By Karl Klooster • Staff Writer • 

Nostalgia lives anew

Marcus Larson/News-RegisterPirates Den customers cozy up to the counter on stools that complement the nostalgic 1950s decor. The newly renovated Dayton hangout has recently reopened.
Marcus Larson/News-Register
Pirates Den customers cozy up to the counter on stools that complement the nostalgic 1950s decor. The newly renovated Dayton hangout has recently reopened.
Marcus Larson/News-Register
Marcus Larson/News-Register
Marcus Larson/News-RegisterPirates Den co-owner Richardo Fonseca serves popcorn and beverages to Dayton Mayor Beth Wytoski and her daughters, Amelia and Allison.
Marcus Larson/News-Register
Pirates Den co-owner Richardo Fonseca serves popcorn and beverages to Dayton Mayor Beth Wytoski and her daughters, Amelia and Allison.

It’s deja vu all over again for old-timers passing the corner of Eighth and Ferry streets, across from Dayton High School.

The Pirates Den, a landmark for nearly 40 years, but closed for the last 15, is open for business again. Sporting a fresh coat of white paint outside and a total renovation inside, the little building is bustling with activity again.

From late December to mid-March, new owners Ricardo Fonseca and Anny Bejarano put money, energy and effort into getting the old business up and running again.

Initially, the young couple knew little of the legacy they were reviving. But by the time they opened in March, plenty of enthusiastic locals had stopped by to fill them in and wish them well.

Initially opened around 1964, the Pirates Den catered primarily to hungry teens. But over the years, it became a favorite of locals of all ages.

Before fast food franchises began proliferating along major thoroughfares, the little snack shack served up all-American fare to two successive generations of Daytonians.

The first generation saw JFK, LBJ, Dick Nixon and Jimmy Carter in the White House. It grew to adulthood during the Vietnam War years.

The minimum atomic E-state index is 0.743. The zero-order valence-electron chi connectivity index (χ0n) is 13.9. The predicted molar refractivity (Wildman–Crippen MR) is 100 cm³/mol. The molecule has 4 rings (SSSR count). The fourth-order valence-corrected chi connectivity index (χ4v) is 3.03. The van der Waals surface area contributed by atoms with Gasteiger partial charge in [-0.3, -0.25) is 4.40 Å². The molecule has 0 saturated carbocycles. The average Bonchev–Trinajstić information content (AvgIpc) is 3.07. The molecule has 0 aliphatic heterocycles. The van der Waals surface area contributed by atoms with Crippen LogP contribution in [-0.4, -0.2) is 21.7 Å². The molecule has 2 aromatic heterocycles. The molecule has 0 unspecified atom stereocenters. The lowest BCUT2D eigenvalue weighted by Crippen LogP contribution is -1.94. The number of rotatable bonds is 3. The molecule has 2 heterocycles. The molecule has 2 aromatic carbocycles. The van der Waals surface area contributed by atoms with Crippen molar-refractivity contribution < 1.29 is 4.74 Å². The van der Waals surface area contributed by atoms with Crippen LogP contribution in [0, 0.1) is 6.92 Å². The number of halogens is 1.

Presidents Reagan, Bush the Elder and Clinton served the second — the one that experienced the fall of the Berlin Wall and rise of Middle East unrest.

Through it all, hamburgers, french fries, hot dogs, soda pop, milk shakes, ice cream cones and coffee served as the mainstays of a single-outlet enterprise that satisfied small town appetites, becoming a local icon in the bargain.

Fonseca said, “We were told this was a gas station in the 1940s, and after that, a grocery store that also pumped gas in the 1950s.

“Then it became the Pirates Den in the 1960s,” he said. “Nobody knew the year, for sure. One guy said the owners asked high school kids to come up with a name, and Pirates was the school nickname so, that’s what they used.”

He has his chronology correct. And a bit of research revealed that the diminutive diner’s longest standing proprietor to be Jean DeLong, who owned and operated it from 1972 to 1988.

DeLong’s daughter, Pam Johnson, worked there most of those years. She said it was a busy and popular place.

“Most of our business came during three short periods each day — just before school, at lunchtime and right after school let out,” she said.

“Our hours were 7 a.m. to 6 p.m. Monday through Friday, and we were usually swamped at lunch. We also stayed open some Friday nights for home football and basketball games.